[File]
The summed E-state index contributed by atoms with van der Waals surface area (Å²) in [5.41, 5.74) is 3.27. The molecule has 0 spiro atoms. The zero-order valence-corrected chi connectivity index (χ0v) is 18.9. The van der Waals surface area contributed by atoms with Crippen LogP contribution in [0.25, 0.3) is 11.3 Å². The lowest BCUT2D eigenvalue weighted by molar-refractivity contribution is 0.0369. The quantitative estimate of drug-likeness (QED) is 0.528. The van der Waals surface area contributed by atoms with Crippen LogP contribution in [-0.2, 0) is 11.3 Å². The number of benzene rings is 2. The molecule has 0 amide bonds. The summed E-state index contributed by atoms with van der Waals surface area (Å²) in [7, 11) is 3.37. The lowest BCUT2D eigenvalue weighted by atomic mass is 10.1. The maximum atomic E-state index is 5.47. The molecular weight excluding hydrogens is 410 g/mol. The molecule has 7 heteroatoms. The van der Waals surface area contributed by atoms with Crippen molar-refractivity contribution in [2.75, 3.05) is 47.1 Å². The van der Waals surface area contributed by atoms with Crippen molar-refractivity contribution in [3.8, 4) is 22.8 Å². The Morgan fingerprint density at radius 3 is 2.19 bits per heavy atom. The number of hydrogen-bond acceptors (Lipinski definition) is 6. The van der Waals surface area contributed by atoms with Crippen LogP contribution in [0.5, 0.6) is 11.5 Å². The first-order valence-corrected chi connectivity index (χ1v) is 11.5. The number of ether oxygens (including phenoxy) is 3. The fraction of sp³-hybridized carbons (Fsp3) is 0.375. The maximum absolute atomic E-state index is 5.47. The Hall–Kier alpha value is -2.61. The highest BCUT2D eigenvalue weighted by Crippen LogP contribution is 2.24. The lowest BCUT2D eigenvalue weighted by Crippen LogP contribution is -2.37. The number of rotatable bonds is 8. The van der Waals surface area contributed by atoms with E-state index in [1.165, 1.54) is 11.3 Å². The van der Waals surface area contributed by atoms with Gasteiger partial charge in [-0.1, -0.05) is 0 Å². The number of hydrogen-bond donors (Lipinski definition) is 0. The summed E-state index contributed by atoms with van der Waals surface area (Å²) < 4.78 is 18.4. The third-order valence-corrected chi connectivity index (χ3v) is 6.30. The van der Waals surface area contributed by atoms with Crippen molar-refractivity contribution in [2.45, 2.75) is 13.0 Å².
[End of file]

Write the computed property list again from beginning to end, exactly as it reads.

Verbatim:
The summed E-state index contributed by atoms with van der Waals surface area (Å²) in [5.41, 5.74) is 3.27. The molecule has 0 spiro atoms. The zero-order valence-corrected chi connectivity index (χ0v) is 18.9. The van der Waals surface area contributed by atoms with Crippen LogP contribution in [0.25, 0.3) is 11.3 Å². The lowest BCUT2D eigenvalue weighted by molar-refractivity contribution is 0.0369. The quantitative estimate of drug-likeness (QED) is 0.528. The van der Waals surface area contributed by atoms with Crippen LogP contribution in [-0.2, 0) is 11.3 Å². The number of benzene rings is 2. The molecule has 0 amide bonds. The summed E-state index contributed by atoms with van der Waals surface area (Å²) in [7, 11) is 3.37. The lowest BCUT2D eigenvalue weighted by atomic mass is 10.1. The maximum atomic E-state index is 5.47. The molecular weight excluding hydrogens is 410 g/mol. The molecule has 7 heteroatoms. The van der Waals surface area contributed by atoms with Crippen molar-refractivity contribution in [2.75, 3.05) is 47.1 Å². The van der Waals surface area contributed by atoms with Crippen molar-refractivity contribution in [3.8, 4) is 22.8 Å². The Morgan fingerprint density at radius 3 is 2.19 bits per heavy atom. The number of hydrogen-bond acceptors (Lipinski definition) is 6. The van der Waals surface area contributed by atoms with Crippen LogP contribution in [0.5, 0.6) is 11.5 Å². The first-order valence-corrected chi connectivity index (χ1v) is 11.5. The number of ether oxygens (including phenoxy) is 3. The fraction of sp³-hybridized carbons (Fsp3) is 0.375. The maximum absolute atomic E-state index is 5.47. The Hall–Kier alpha value is -2.61. The highest BCUT2D eigenvalue weighted by Crippen LogP contribution is 2.24. The lowest BCUT2D eigenvalue weighted by Crippen LogP contribution is -2.37. The number of rotatable bonds is 8. The van der Waals surface area contributed by atoms with E-state index in [1.165, 1.54) is 11.3 Å². The van der Waals surface area contributed by atoms with Gasteiger partial charge in [-0.1, -0.05) is 0 Å². The number of hydrogen-bond donors (Lipinski definition) is 0. The summed E-state index contributed by atoms with van der Waals surface area (Å²) < 4.78 is 18.4. The third-order valence-corrected chi connectivity index (χ3v) is 6.30. The van der Waals surface area contributed by atoms with Crippen molar-refractivity contribution in [2.45, 2.75) is 13.0 Å².